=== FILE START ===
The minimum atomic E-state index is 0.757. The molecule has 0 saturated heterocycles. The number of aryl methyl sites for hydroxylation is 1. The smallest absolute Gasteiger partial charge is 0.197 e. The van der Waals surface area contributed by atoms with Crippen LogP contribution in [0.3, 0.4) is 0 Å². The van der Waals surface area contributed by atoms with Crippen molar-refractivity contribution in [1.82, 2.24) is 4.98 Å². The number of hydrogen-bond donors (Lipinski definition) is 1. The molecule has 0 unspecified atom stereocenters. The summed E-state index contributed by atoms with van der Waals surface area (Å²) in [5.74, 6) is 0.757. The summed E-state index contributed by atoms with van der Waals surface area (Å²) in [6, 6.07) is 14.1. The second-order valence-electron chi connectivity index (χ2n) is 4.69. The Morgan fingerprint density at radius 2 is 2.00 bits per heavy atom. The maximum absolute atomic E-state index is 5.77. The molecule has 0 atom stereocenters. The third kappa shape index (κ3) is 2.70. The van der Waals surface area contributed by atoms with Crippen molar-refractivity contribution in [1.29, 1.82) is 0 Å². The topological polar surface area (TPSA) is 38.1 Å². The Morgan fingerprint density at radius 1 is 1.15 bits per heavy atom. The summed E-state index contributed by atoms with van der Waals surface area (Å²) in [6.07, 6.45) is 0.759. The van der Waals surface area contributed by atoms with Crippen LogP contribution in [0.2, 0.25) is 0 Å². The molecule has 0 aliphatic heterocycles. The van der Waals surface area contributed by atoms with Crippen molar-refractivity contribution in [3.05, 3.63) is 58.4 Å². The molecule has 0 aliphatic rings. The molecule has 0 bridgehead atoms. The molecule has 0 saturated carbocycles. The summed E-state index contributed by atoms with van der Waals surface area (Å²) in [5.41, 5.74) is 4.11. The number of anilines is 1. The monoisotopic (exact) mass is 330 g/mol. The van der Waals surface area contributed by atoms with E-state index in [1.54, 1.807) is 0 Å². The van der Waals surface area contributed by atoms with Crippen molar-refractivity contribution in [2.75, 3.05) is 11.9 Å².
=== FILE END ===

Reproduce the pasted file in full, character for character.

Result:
The minimum atomic E-state index is 0.757. The molecule has 0 saturated heterocycles. The number of aryl methyl sites for hydroxylation is 1. The smallest absolute Gasteiger partial charge is 0.197 e. The van der Waals surface area contributed by atoms with Crippen LogP contribution in [0.3, 0.4) is 0 Å². The van der Waals surface area contributed by atoms with Crippen molar-refractivity contribution in [1.82, 2.24) is 4.98 Å². The number of hydrogen-bond donors (Lipinski definition) is 1. The molecule has 0 unspecified atom stereocenters. The summed E-state index contributed by atoms with van der Waals surface area (Å²) in [5.74, 6) is 0.757. The summed E-state index contributed by atoms with van der Waals surface area (Å²) in [6, 6.07) is 14.1. The second-order valence-electron chi connectivity index (χ2n) is 4.69. The Morgan fingerprint density at radius 2 is 2.00 bits per heavy atom. The maximum absolute atomic E-state index is 5.77. The molecule has 0 atom stereocenters. The third kappa shape index (κ3) is 2.70. The van der Waals surface area contributed by atoms with Crippen molar-refractivity contribution in [1.29, 1.82) is 0 Å². The topological polar surface area (TPSA) is 38.1 Å². The Morgan fingerprint density at radius 1 is 1.15 bits per heavy atom. The summed E-state index contributed by atoms with van der Waals surface area (Å²) in [6.07, 6.45) is 0.759. The van der Waals surface area contributed by atoms with Crippen LogP contribution in [0.2, 0.25) is 0 Å². The molecule has 0 aliphatic heterocycles. The van der Waals surface area contributed by atoms with Crippen molar-refractivity contribution in [3.05, 3.63) is 58.4 Å². The molecule has 0 aliphatic rings. The molecule has 0 bridgehead atoms. The molecule has 0 saturated carbocycles. The summed E-state index contributed by atoms with van der Waals surface area (Å²) in [5.41, 5.74) is 4.11. The number of anilines is 1. The monoisotopic (exact) mass is 330 g/mol. The van der Waals surface area contributed by atoms with E-state index in [1.54, 1.807) is 0 Å². The van der Waals surface area contributed by atoms with Crippen molar-refractivity contribution in [2.75, 3.05) is 11.9 Å².